Home remedies: Can herbs and supplements enhance fertility?

September 12, 2018 by From Mayo Clinic News Network, Mayo Clinic News Network

My husband and I have been trying unsuccessfully to get pregnant. I've seen many ads for fertility herbs and supplements. Do they work?

Infertility can be a difficult problem to treat, and modern interventions—while sometimes effective—can be expensive. So it's not surprising that some people look to herbs and supplements as a possible alternative treatment.

However, there's no evidence in the medical literature that supports herbs or supplements as a treatment for infertility. The research on so-called fertility herbs and supplements is inconclusive and based on a few small studies. Some of the fertility herbs and supplements studied include:

- L-carnitine.

For male infertility, studies didn't show increased sperm production and motility in men who took a combination of acetyl-L-carnitine and L-carnitine. - Vitamin E.

One study found an association between taking E and improved sperm motility in men who had low sperm counts or poor sperm motility. Other studies found no improvement in male fertility when vitamin E is combined with vitamin C or selenium.

- Coenzyme Q10.

A few studies have suggested that coenzyme Q10 may improve sperm counts or motility, but this was not shown to improve the chances of getting pregnant. Another study suggests that coenzyme Q10 may improve egg quality in mice, but study results haven't been confirmed in humans. More research is needed to determine whether such findings lead to improved fertility.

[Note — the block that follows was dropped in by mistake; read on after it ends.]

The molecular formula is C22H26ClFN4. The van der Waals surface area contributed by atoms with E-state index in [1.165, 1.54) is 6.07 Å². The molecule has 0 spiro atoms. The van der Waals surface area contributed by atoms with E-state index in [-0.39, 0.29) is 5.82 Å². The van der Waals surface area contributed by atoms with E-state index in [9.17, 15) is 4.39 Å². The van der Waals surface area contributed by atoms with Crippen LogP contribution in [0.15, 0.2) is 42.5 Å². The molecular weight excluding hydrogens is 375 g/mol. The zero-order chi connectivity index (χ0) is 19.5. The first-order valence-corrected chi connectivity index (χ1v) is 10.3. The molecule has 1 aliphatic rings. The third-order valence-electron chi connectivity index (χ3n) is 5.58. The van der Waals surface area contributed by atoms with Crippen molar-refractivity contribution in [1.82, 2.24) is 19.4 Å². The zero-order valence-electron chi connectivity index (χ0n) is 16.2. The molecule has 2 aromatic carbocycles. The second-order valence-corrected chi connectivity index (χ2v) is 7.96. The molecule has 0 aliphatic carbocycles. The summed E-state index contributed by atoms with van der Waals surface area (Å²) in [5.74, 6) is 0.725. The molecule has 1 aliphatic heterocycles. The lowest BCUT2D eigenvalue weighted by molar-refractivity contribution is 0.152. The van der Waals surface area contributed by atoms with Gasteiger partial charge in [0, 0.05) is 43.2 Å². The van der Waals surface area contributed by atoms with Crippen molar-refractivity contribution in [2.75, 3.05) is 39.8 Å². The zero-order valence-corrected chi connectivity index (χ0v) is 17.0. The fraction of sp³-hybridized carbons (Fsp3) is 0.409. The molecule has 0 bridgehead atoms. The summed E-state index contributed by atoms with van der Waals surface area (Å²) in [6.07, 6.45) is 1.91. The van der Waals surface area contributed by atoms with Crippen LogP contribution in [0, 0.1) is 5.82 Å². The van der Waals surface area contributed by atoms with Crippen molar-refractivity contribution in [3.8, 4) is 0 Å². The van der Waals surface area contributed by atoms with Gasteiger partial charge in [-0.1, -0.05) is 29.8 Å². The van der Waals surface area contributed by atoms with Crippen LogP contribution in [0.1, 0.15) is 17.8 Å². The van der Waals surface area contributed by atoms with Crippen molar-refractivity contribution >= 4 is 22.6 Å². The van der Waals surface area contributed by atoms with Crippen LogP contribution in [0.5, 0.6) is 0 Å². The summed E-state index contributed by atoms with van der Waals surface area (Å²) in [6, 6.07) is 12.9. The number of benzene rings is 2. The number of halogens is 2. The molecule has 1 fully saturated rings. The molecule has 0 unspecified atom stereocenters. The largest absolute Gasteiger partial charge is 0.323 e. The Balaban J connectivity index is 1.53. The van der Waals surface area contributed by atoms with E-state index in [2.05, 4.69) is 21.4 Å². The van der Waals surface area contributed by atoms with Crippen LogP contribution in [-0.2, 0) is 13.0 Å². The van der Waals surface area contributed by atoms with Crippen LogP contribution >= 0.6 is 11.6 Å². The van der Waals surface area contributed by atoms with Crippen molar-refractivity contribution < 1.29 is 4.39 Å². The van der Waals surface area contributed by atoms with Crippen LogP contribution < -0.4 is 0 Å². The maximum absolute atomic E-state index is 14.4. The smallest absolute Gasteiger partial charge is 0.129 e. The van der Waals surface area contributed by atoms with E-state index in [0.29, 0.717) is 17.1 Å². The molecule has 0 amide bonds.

- Folic acid.

Although some research suggests that taken with zinc may improve sperm counts, more research is needed to determine if this will have an impact on conception.

- Vitamin C.

Some preliminary research indicates that vitamin C might help with certain types of female infertility. More research is needed to clarify whether vitamin C can improve fertility in men and women.

While herbal supplements are often marketed as "natural," this doesn't mean these products are safe. Consider these important issues about :

- They have limited Food and Drug Administration regulation.

Herbs and supplements supplements are subjected to limited regulation by the Food and Drug Administration. The regulations are less strict than are those for prescription and over-the-counter drugs.

- They have a potential for drug interaction.

Conventional hormone and drug treatments for infertility are complex. It's not known how herbs or supplements might interact with them.

- They can have potentially serious side effects.

This is true especially when taken in larger doses. If you have side effects from a you take, stop taking it and contact your .

Talk to your health care provider about herbs or you take or plan to take. Until researchers more clearly define the risks and benefits of fertility herbs and supplements, conventional treatment for infertility appears to be the best option.

Explore further: Do men need sperm health supplements?

9 shares

Related Stories

Do men need sperm health supplements?

October 9, 2017
Infertility, defined as the inability of a couple to conceive after at least 12 months of regular, unprotected sex, affects about 15% of couples worldwide. Several factors can lead to infertility, but specific to men, infertility ...

HerbList app launched to provide information on herbal products

July 25, 2018
(HealthDay)—The National Institutes of Health's National Center for Complementary and Integrative Health (NCCIH) has announced the launch of an app for easy access to research-based information on the safety and effectiveness ...